Mali’s Tuareg rebel National Movement for the Liberation of Azawad (MNLA) and Ansar Dine Islamist militants have agreed to merge and create an independent Islamic state in the north of the country, a rebel spokesman said on Saturday.
The deal between MNLA, which has said it wants an independent secular state in the north, and the al Qaeda-linked Salafist Ansar Dine, which had wanted to impose Sharia across Mali, may complicate international efforts to stabilise Mali after a March coup that plunged the country into chaos.
«The agreement reached this evening will see the merging of the two movements – the MNLA and Ansar Dine – to create an independent Islamic state,» MNLA spokesman Mohamed Ag Attaher told Reuters by phone from Gao, in the north of Mali where the deal was signed.
An agreement between northern Mali’s MNLA Tuareg rebels and the al Qaeda-linked Islamist group Ansar Dine to create an Islamic state in the Azawad desert has hit trouble over how strictly to impose sharia, Islamic law, MNLA sources said on Tuesday.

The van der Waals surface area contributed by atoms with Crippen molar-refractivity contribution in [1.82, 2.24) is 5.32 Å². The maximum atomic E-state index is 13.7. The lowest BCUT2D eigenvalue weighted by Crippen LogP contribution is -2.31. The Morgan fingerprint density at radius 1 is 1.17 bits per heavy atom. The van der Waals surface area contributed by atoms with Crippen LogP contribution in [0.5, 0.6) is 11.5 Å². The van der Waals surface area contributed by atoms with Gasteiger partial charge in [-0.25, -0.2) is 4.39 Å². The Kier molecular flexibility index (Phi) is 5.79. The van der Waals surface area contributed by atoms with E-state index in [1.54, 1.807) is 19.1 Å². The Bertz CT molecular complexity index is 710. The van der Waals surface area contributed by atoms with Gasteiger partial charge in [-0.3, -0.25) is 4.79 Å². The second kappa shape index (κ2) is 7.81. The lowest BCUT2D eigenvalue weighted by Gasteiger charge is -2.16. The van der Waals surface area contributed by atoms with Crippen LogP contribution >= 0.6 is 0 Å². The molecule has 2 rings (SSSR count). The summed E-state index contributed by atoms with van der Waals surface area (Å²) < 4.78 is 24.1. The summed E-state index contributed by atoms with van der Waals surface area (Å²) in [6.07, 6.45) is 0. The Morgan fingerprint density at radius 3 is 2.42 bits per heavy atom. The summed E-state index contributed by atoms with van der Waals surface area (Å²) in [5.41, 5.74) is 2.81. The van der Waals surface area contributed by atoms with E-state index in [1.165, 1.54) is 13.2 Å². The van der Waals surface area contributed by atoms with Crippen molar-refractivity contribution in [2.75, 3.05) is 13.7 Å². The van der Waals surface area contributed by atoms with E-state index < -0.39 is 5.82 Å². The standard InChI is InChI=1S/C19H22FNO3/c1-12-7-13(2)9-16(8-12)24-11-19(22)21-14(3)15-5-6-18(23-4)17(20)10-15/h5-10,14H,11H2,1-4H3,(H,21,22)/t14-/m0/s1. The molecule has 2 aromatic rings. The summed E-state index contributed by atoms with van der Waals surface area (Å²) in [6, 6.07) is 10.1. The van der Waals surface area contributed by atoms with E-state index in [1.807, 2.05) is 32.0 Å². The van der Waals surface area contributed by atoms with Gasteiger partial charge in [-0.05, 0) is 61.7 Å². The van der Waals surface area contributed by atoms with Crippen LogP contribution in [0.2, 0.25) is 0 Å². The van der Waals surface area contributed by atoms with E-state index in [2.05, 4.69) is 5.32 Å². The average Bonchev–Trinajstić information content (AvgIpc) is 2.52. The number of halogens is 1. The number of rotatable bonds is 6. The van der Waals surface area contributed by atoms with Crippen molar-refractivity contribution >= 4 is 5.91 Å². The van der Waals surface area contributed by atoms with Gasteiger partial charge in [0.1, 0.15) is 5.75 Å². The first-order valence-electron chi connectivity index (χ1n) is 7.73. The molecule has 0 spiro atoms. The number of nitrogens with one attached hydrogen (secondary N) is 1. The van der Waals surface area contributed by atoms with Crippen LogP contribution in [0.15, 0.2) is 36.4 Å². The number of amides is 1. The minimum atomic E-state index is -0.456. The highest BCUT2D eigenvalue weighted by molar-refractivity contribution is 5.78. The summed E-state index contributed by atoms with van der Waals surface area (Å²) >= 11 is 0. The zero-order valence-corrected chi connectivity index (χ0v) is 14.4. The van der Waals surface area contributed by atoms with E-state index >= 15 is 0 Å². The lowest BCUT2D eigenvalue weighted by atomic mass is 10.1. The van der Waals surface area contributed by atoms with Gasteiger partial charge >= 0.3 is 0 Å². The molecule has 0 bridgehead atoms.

The separatist MNLA wants a moderate form of sharia, while Ansar Dine would like to impose a more hardline version, using punishments such as the amputation of hands and heads for certain crimes, the sources said. (…)
«We want sharia similar to that in Mauritania or even Egypt. This point must be clarified,» Ibrahim Ag Assaleh, an MNLA official in the northern city of Gao, told Reuters by telephone. (…)
A second MNLA source confirmed that a disagreement had emerged, centred on what form of sharia to impose. «The strict application of sharia, for example by cutting off hands, we don’t agree with,» the second source said.
An Ansar Dine official was not available, but the group has said it wants to impose a strict version of sharia in Mali and would be willing to cut off hands and heads if the Koran required it.
Ruling party wins Lesotho vote but has to share (Mail & Guardian)
The Democratic Congress of Prime Minister Pakalitha Mosisili took 41 of 80 directly elected constituencies in the 120-seat Parliament but now has to woe opposition parties to form a government.
The remaining 40 parliamentary seats are awarded proportionally to parties according to the number of votes they won nationally in the tiny mountain kingdom surrounded entirely by South Africa.